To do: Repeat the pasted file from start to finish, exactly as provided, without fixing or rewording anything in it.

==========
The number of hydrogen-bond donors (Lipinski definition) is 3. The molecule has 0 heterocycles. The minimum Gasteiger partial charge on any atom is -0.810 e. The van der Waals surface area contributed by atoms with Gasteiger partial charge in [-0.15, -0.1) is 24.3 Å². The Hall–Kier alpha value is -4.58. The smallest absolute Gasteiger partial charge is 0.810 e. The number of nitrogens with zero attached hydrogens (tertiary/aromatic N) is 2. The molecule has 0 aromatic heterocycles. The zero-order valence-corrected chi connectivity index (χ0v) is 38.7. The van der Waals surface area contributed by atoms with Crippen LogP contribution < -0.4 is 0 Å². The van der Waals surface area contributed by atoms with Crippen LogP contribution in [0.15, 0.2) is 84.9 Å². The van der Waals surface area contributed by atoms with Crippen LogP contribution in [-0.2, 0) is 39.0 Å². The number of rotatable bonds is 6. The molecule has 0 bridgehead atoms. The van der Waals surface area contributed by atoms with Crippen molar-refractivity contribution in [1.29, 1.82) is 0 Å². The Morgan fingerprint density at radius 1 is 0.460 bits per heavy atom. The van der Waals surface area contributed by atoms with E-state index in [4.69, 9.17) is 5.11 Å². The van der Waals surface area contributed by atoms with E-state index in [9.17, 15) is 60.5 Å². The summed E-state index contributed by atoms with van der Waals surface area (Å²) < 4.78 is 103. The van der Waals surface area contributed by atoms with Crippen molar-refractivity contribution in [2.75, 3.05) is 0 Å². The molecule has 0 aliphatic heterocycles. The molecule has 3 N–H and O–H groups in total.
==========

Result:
The number of hydrogen-bond donors (Lipinski definition) is 3. The molecule has 0 heterocycles. The minimum Gasteiger partial charge on any atom is -0.810 e. The van der Waals surface area contributed by atoms with Gasteiger partial charge in [-0.15, -0.1) is 24.3 Å². The Hall–Kier alpha value is -4.58. The smallest absolute Gasteiger partial charge is 0.810 e. The number of nitrogens with zero attached hydrogens (tertiary/aromatic N) is 2. The molecule has 0 aromatic heterocycles. The zero-order valence-corrected chi connectivity index (χ0v) is 38.7. The van der Waals surface area contributed by atoms with Crippen LogP contribution < -0.4 is 0 Å². The van der Waals surface area contributed by atoms with Crippen LogP contribution in [0.15, 0.2) is 84.9 Å². The van der Waals surface area contributed by atoms with Crippen LogP contribution in [-0.2, 0) is 39.0 Å². The number of rotatable bonds is 6. The molecule has 0 bridgehead atoms. The van der Waals surface area contributed by atoms with Crippen molar-refractivity contribution in [1.29, 1.82) is 0 Å². The Morgan fingerprint density at radius 1 is 0.460 bits per heavy atom. The van der Waals surface area contributed by atoms with E-state index in [4.69, 9.17) is 5.11 Å². The van der Waals surface area contributed by atoms with E-state index in [9.17, 15) is 60.5 Å². The summed E-state index contributed by atoms with van der Waals surface area (Å²) < 4.78 is 103. The van der Waals surface area contributed by atoms with Crippen molar-refractivity contribution in [2.75, 3.05) is 0 Å². The molecule has 0 aliphatic heterocycles. The molecule has 3 N–H and O–H groups in total.